Upon returning home, Steven finds that his brother Christian is quickly following in their father's footsteps — both figuratively and literally — for he has also discovered that this is no ordinary forest! It resists intrusion from Outsiders, time and distance are skewed there (so it is much larger inside than the 6 miles it covers in modern Britain should allow, and time seems to expand), and strange energy fields interact with human minds to create mythagos — the idealized forms of ancient mythic... Read More

Sunday Status Update: December 18, 2016

This week, Supergirl with a story of holiday cheer.

Supergirl: Superheroes lead weird lives. I don't know what it is about grown men and women dressing up in colorful leotards and capes to wage neverending wars on crime that draws the weirdness, but sometimes it gets almost too much to handle. There was this one time when Batman got tossed backward in time and had to be Pirate Batman, which is objectively awesome but also deeply bizarre. And there was this other time Wonder Woman fought this 100-ft egg with a face, and the face had a Fu Manchu mustache, and the egg was named Egg Fu. Not making this up. But this year Wonder Woman had too much eggnog (you'd think she'd have had enough of egg-themed stuff by now, but whatever) and told me what is possibly the oddest tale of them all. So: this one year around Christmas, Superman heard that a couple of kids desperately wanted to believe in Santa Claus. So obviousl... Read More

The Chessmen of Mars: Fun and lively

Readers’ average rating:

Reposting to include Tim's new review.

The Chessmen of Mars by Edgar Rice Burroughs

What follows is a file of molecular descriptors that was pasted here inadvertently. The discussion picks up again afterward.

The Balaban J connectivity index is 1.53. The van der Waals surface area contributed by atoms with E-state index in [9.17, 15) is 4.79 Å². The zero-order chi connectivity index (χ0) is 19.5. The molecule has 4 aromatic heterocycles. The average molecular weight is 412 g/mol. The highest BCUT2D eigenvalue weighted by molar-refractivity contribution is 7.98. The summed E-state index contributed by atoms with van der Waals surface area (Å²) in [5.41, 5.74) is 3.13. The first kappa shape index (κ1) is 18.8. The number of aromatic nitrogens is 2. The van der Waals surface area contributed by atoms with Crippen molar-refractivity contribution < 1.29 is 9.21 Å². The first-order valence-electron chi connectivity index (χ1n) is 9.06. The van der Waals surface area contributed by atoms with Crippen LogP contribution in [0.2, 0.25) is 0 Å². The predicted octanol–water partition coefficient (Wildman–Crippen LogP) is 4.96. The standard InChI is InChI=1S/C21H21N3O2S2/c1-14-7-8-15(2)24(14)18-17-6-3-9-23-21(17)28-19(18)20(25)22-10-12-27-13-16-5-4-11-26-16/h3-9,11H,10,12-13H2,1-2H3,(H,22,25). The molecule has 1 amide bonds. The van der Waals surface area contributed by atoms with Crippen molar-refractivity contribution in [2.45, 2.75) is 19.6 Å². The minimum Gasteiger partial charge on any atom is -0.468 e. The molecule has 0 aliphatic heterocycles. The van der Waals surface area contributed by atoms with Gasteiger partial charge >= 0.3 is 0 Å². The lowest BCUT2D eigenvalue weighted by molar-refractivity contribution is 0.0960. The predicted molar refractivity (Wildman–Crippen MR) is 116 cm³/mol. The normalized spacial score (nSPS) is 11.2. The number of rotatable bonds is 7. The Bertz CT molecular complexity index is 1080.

Editor's note: This title can be purchased free on Kindle.

The Chessmen of Mars, Edgar Rice Burroughs' fifth JOHN CARTER novel out of eleven, first appeared in serial form in the magazine Argosy All Story Weekly from February to April 1922. It is easily the best of the Carter lot to this point; the most detailed, the most imaginative, and the best written. Carter himself only appears at the beginning and end of the tale. Instead, our action heroes are his daughter, Tara, who gets lost in a rare Barsoomian storm while joyriding in her flier and blown halfway across the surface of the planet, and the Gatholian jed Gahan, who goes in search of her.

In the first half of this novel, Tara and Gaha... Read More

Sunday Status Update: December 11, 2016

This week, Ron becomes a wizardly conspiracy theorist.

Ron: This last summer, I found myself in the muggle village and I bought myself a pen. Not a very nice pen, supposedly (I asked Dad -- he said it was actually a pretty ordinary sort of pen), but it wrote just what I wanted and it didn't run out of ink. It was bloody brilliant. I loved my pen. So that started me thinking, why is it that we don't use pens? It seems like an awfully harmless bit of muggle technology. So I took my pen to Hogwarts. Do you know what happened? It broke. My pen broke. Because magic messes with muggle artifacts or something. Only... that doesn't actually make sense, does it? I mean, it's a pen. It's got some ink and a little ball, supposedly. It's not like it's got a computer or electricity or anything. And if pens don't work here, how come doorknobs are still fine? Seems suspiciously arbitrary. I'm beginning to susp... Read More

Sunday Status Update: December 4, 2016

This week, Batman again.

Batman: Field report for November. Joker has now crossed major milestone, as he is now statistically leading cause of death for Gotham residents. Beginning to feel serious job-related stress as a result. One of the Green Lanterns asked me last week if it would be helpful if he simply pitched Joker at the sun and we never spoke of it again, but had to reject his offer. I continue to believe in Gotham, in its ability to one day stand on its own two feet and prosecute criminals according to the legal system. Saying so does not help Gotham in mean time, however, as everyone in city seems intent on demonizing me for not finishing him off. Graffiti on bat signal a week ago read "just kill the clown already. God." Meanwhile, Harley Quinn is statistically the 12th leading cause of death for Gotham residents, but the entire city continues to believe her to be some kind of adorable, puckish rogue ... Read More

Sunday Status Update: November 27, 2016

This week, Peter Pan nearly finds a sort-of mother. Because that is still apparently a thing Peter Pan is trying to do in 2016.